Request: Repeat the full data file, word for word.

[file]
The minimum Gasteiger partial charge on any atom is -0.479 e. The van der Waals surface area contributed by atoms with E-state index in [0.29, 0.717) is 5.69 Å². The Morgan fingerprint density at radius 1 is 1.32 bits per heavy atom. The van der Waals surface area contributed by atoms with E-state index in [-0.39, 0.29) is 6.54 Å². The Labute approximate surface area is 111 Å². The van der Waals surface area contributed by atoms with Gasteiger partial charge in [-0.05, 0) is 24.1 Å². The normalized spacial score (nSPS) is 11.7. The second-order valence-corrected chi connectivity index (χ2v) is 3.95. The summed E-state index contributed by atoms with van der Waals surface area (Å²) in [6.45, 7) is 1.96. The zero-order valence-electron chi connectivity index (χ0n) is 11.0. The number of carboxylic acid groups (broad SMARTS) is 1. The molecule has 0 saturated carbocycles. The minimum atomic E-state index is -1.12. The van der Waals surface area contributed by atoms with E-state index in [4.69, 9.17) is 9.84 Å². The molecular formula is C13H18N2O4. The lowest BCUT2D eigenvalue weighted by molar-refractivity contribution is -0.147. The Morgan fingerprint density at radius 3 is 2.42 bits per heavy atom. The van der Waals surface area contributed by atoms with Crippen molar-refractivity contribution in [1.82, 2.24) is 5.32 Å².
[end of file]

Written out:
The minimum Gasteiger partial charge on any atom is -0.479 e. The van der Waals surface area contributed by atoms with E-state index in [0.29, 0.717) is 5.69 Å². The Morgan fingerprint density at radius 1 is 1.32 bits per heavy atom. The van der Waals surface area contributed by atoms with E-state index in [-0.39, 0.29) is 6.54 Å². The Labute approximate surface area is 111 Å². The van der Waals surface area contributed by atoms with Gasteiger partial charge in [-0.05, 0) is 24.1 Å². The normalized spacial score (nSPS) is 11.7. The second-order valence-corrected chi connectivity index (χ2v) is 3.95. The summed E-state index contributed by atoms with van der Waals surface area (Å²) in [6.45, 7) is 1.96. The zero-order valence-electron chi connectivity index (χ0n) is 11.0. The number of carboxylic acid groups (broad SMARTS) is 1. The molecule has 0 saturated carbocycles. The minimum atomic E-state index is -1.12. The van der Waals surface area contributed by atoms with E-state index in [4.69, 9.17) is 9.84 Å². The molecular formula is C13H18N2O4. The lowest BCUT2D eigenvalue weighted by molar-refractivity contribution is -0.147. The Morgan fingerprint density at radius 3 is 2.42 bits per heavy atom. The van der Waals surface area contributed by atoms with Crippen molar-refractivity contribution in [1.82, 2.24) is 5.32 Å².